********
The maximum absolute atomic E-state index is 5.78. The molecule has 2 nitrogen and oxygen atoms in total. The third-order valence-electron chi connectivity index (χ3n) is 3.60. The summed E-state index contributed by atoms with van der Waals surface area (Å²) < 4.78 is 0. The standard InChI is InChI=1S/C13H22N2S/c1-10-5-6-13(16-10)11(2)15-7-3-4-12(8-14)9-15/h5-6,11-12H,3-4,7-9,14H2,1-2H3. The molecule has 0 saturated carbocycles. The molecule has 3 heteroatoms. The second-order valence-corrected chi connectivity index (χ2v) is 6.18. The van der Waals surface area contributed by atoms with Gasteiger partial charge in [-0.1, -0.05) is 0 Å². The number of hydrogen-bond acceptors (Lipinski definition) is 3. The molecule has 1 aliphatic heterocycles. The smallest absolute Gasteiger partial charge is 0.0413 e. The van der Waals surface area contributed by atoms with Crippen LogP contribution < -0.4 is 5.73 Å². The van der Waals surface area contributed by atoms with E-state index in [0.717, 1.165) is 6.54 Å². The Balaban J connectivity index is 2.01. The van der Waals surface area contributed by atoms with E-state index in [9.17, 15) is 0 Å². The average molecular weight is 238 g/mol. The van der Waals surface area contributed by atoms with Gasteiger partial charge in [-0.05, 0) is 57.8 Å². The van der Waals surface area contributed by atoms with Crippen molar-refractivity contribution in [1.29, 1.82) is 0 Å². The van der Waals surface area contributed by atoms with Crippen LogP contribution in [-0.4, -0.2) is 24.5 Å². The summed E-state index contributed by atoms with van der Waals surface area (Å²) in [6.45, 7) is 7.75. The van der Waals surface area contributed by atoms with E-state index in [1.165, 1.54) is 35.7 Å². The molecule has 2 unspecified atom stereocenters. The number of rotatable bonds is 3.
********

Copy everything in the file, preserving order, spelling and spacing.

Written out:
The maximum absolute atomic E-state index is 5.78. The molecule has 2 nitrogen and oxygen atoms in total. The third-order valence-electron chi connectivity index (χ3n) is 3.60. The summed E-state index contributed by atoms with van der Waals surface area (Å²) < 4.78 is 0. The standard InChI is InChI=1S/C13H22N2S/c1-10-5-6-13(16-10)11(2)15-7-3-4-12(8-14)9-15/h5-6,11-12H,3-4,7-9,14H2,1-2H3. The molecule has 0 saturated carbocycles. The molecule has 3 heteroatoms. The second-order valence-corrected chi connectivity index (χ2v) is 6.18. The van der Waals surface area contributed by atoms with Gasteiger partial charge in [-0.1, -0.05) is 0 Å². The number of hydrogen-bond acceptors (Lipinski definition) is 3. The molecule has 1 aliphatic heterocycles. The smallest absolute Gasteiger partial charge is 0.0413 e. The van der Waals surface area contributed by atoms with Crippen LogP contribution < -0.4 is 5.73 Å². The van der Waals surface area contributed by atoms with E-state index in [0.717, 1.165) is 6.54 Å². The Balaban J connectivity index is 2.01. The van der Waals surface area contributed by atoms with E-state index in [9.17, 15) is 0 Å². The average molecular weight is 238 g/mol. The van der Waals surface area contributed by atoms with Gasteiger partial charge in [-0.05, 0) is 57.8 Å². The van der Waals surface area contributed by atoms with Crippen molar-refractivity contribution in [1.29, 1.82) is 0 Å². The van der Waals surface area contributed by atoms with Crippen LogP contribution in [-0.4, -0.2) is 24.5 Å². The summed E-state index contributed by atoms with van der Waals surface area (Å²) in [6.45, 7) is 7.75. The van der Waals surface area contributed by atoms with E-state index in [1.165, 1.54) is 35.7 Å². The molecule has 2 unspecified atom stereocenters. The number of rotatable bonds is 3.